Reunited shoegaze outfit Slowdive (Photo Credit: Jean Carlo Rivadeneira)
In the shoegaze scene, it’s no secret that everyone dreams about having a girlfriend like Rachel Goswell from Slowdive. It’s also common place that fans debate whether the production of Pygmalion outwits Souvlaki or vice versa (or perhaps Just for a Day could stand out for once?)
All joking aside, Slowdive remain to this day one of the most influential shoegaze bands in history. Prior to their long hiatus of nearly twenty years, the English shoegaze giant released their third studio album Pygmalion in 1995. Instead of obliging to craft a pop follow-up record (think Souvlaki’s ‘Alison’ which is consented as “more accessible to the ears”), Pygmalion went the unorthodox, experimental route. At the time, guitarist and songwriter Neil Halstead began to grow fond of ambient and contemporary electronic music – so Slowdive decided to go big or go home.
Within a week of the release of Pygmalion, founder of Creation Records Alan McGee dropped the shoegaze five-piece.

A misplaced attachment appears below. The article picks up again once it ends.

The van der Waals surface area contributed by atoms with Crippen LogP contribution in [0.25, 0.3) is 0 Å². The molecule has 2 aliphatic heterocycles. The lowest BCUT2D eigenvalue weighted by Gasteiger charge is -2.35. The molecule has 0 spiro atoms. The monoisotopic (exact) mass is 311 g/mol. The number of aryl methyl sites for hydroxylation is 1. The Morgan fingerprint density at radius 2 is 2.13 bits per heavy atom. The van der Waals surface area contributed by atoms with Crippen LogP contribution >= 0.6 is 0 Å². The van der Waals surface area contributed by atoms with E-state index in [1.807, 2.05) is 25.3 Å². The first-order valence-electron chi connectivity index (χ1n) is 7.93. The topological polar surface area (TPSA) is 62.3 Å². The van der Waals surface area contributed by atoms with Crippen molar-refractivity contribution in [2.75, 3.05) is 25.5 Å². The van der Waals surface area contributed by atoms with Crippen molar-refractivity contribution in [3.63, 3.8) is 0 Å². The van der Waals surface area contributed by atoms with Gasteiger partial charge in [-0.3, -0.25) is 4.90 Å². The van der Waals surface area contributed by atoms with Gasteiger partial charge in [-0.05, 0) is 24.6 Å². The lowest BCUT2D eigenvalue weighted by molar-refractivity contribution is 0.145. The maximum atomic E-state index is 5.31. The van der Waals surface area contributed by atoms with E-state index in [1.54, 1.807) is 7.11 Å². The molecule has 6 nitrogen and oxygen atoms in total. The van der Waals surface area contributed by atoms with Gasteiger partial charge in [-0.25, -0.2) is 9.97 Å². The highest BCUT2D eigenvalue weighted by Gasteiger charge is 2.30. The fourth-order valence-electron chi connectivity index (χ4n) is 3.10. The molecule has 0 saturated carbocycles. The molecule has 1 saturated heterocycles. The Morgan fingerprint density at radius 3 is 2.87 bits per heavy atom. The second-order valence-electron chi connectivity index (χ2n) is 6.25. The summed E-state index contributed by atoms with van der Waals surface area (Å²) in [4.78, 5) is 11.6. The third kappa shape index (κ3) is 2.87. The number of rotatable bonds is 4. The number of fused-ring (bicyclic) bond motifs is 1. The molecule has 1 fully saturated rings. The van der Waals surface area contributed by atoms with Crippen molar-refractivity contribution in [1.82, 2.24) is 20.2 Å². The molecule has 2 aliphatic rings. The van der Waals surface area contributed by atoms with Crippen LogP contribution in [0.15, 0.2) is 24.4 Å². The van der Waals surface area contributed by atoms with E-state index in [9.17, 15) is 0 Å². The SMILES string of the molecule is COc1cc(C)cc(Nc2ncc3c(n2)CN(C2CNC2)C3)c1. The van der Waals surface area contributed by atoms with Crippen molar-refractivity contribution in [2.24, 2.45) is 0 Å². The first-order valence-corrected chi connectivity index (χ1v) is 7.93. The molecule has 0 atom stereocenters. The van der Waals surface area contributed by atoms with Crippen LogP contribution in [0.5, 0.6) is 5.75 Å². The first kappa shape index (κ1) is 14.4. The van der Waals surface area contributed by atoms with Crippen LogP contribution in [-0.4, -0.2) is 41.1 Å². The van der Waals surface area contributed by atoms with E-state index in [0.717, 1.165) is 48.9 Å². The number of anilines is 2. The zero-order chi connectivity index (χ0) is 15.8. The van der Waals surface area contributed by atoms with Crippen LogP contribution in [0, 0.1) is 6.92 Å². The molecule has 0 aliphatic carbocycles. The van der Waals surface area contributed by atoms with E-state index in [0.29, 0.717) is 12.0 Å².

The reunion of Slowdive
The group reunited in 2014, and shoegaze fans reunited as well. Slowdive soon made appearances in different cities across the globe and eventually released their long-overdue self-titled fourth album in 2019. As a 90s shoegaze kid who had just missed the heyday of shoegaze, I still remembered the excitement of catching Slowdive at Laneway Festival Singapore despite standing in the rain. Ever since their reunion, I have had the privilege of seeing them live thrice. I was relieved that they are so much more than just floppy haircuts. I was mostly just feeling joyfully overwhelmed as the wall of sound enveloped me.
Despite for the fact that Pygmalion was once disregarded, it has come to people’s realisation that it’s an acquired taste. Once you start embracing it, it’s a multifaceted brain-melting listening experience.
Even after two decades, ‘Crazy for You’ carries on being the most simplistic love song of all time. While ‘Miranda’ is easily one of the most melancholic yet alluring tracks on the album, ‘Trellisaze’ builds a mind-bending soundscape for listeners to zone out into their imagination. And with Rachel’s dreamlike vocals threaded in a tapestry of sound, ‘Blue Skied An’ Clear’ resembles true ethereality.
The album symbolises how these five individuals reinvented themselves and evolved as a band. Even if that meant it would take another lifetime to pursue a lucrative music career in this bloody-thirsty industry. Last but not least, for those who haven’t already checked out the beautifully sublime demo version of Pygmalion – specifically ‘Crazy for You’ and ‘Watch Me’ – it’s probably time to do that.
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